Scanning Memorial Stadium in Lincoln on Saturday, physical evidence of the No. 2 Michigan football team’s dominance was easy to find. Many fans had cleared out of their seats by halftime, the Wolverines’ backups were playing in the third quarter and the scoreboard read a ‘0’ by Nebraska’s name for most of the afternoon.
But it’s what you couldn’t find on the field that was even more telling of Michigan’s wire-to-wire success. No laundry on the field penalizing the Wolverines, not a single one to their name — all game.
No flags, and no need for it. Michigan kept to its season-long status quo of playing clean football, emerging from its week five win boasting the nation’s lowest average penalty yards per game at 18.6 and second fewest penalties per game at 2.6.
“Just makes you feel great when you see it in the game,” Michigan coach Jim Harbaugh said Monday. “Zero penalties in this last game as a team — tremendous. … The biggest part is our guys really focused and dialed in situational awareness, technique and discipline. And they know the rules and do a great job.”
It’s a skill that’s easier said than done. No matter how talented a team is, any small lapse — from jumping offsides on a hard count to losing your cool after a play — can uproot a game. Sure, being skilled enough to prevent getting beat and having to hold defenders helps, but knowing what each situation calls for and how to cleanly handle different moments in the game is even more critical.
That awareness allows the Wolverines to have very few situations where they’re watching a referee explain a penalty called against them. Instead, it’s left them ample situations where they aren’t bogged-down behind the sticks on offense, or handing out free yards when their defense is out there.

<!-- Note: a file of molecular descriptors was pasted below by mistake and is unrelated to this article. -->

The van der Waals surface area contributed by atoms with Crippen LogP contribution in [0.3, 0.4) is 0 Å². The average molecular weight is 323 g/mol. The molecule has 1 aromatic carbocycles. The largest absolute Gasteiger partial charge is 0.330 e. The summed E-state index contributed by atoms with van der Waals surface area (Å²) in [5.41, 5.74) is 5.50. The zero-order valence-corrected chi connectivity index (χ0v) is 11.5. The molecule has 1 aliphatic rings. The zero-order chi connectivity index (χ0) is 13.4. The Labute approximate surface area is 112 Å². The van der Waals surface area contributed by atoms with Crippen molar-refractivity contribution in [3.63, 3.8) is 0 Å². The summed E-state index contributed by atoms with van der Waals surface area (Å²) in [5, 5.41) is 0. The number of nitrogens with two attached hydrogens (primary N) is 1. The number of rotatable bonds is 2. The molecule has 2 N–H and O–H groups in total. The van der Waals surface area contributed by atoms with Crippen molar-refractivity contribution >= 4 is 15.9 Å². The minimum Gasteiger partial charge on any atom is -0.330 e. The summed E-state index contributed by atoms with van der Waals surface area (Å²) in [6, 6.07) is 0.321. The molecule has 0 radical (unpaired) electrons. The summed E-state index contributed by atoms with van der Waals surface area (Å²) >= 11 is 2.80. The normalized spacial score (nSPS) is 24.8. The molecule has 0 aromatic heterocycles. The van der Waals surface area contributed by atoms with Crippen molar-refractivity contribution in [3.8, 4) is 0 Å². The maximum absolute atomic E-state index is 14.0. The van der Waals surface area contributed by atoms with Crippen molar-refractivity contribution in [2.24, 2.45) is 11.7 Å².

Avoiding giving up unnecessary yards in a game of inches is key, and Michigan knows it. The way the Wolverines see it, the answer to committing minimal penalties lies in knowing the game inside and out. Through a weekly meeting called ‘Teach The Game,’ dubbed “TTG,” led by tight ends coach Grant Newsome, the team watches clips from across collegiate and professional ranks. There, they learn from various triumphs and shortcomings for how to attack unique moments.
During the season, the TTG meetings happen each Monday. Akin to a weekly laundry day for the team, it’s how they make sure everything stays clean.
“I think the main thing we learned is just the dumb penalties, you see it every week,” senior edge rusher Braiden McGregor said Monday. “… We sit there and bring up the clips of the play and you kind of laugh (and are like) ‘Oh here we go’ and it’s like some dumb stuff on there. I think the TTG that we do, it teaches you so much more about football.”
Watching others commit “dumb penalties” on film helps mitigate those same penalties from popping up on the Wolverines’ own tape. And when it comes to finding those mistakes to learn from, no one is off limits. McGregor recalled watching Virginia in a recent TTG meeting in which the Cavaliers committed multiple personal fouls on the final drive, costing them the game.
Evaluating others’ missteps is just how Michigan likes it. Although it certainly learns from its own mistakes on film, when it comes to penalties, there’s just not a lot of film to look at and grow from. The Wolverines have committed just 13 penalties all season. The system seems to be working.
“Don’t be this guy and make this penalty in this crucial situation,” Harbaugh said of TTG sessions. “To throw the punch or lose your stuff. And it’s clips from all over college football, pro football. It’s great, it’s entertaining, it’s insightful, it’s a great learning experience.”
Those learning experiences have kept Michigan’s side of the field free of stained laundry from the refs. Thanks to the learning experience that regular TTG sessions provide, the Wolverines look to remain consistent in playing clean football.
To do that, they’ll need to keep doing their laundry at TTG sessions on Mondays, not on the field on Saturday’s.